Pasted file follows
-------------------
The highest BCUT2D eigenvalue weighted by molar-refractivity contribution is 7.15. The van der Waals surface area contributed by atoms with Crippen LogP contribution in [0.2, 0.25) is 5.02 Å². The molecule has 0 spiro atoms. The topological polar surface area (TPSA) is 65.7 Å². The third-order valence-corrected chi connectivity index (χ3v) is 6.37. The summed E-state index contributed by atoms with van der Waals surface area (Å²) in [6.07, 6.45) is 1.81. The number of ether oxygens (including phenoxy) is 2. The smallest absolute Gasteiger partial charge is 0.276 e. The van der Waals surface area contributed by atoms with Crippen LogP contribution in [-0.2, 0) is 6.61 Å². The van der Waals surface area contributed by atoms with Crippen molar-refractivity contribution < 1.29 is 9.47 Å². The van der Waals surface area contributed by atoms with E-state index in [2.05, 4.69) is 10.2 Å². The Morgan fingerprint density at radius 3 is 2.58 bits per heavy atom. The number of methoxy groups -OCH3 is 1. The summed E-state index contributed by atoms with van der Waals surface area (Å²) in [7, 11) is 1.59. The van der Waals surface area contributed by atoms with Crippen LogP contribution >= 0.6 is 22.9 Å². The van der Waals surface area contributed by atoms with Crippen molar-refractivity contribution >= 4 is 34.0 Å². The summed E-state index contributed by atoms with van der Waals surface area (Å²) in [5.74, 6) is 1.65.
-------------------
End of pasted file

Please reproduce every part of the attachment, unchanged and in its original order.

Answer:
The highest BCUT2D eigenvalue weighted by molar-refractivity contribution is 7.15. The van der Waals surface area contributed by atoms with Crippen LogP contribution in [0.2, 0.25) is 5.02 Å². The molecule has 0 spiro atoms. The topological polar surface area (TPSA) is 65.7 Å². The third-order valence-corrected chi connectivity index (χ3v) is 6.37. The summed E-state index contributed by atoms with van der Waals surface area (Å²) in [6.07, 6.45) is 1.81. The number of ether oxygens (including phenoxy) is 2. The smallest absolute Gasteiger partial charge is 0.276 e. The van der Waals surface area contributed by atoms with Crippen LogP contribution in [-0.2, 0) is 6.61 Å². The van der Waals surface area contributed by atoms with Crippen molar-refractivity contribution < 1.29 is 9.47 Å². The van der Waals surface area contributed by atoms with E-state index in [2.05, 4.69) is 10.2 Å². The Morgan fingerprint density at radius 3 is 2.58 bits per heavy atom. The number of methoxy groups -OCH3 is 1. The summed E-state index contributed by atoms with van der Waals surface area (Å²) in [7, 11) is 1.59. The van der Waals surface area contributed by atoms with Crippen LogP contribution >= 0.6 is 22.9 Å². The van der Waals surface area contributed by atoms with Crippen molar-refractivity contribution >= 4 is 34.0 Å². The summed E-state index contributed by atoms with van der Waals surface area (Å²) in [5.74, 6) is 1.65.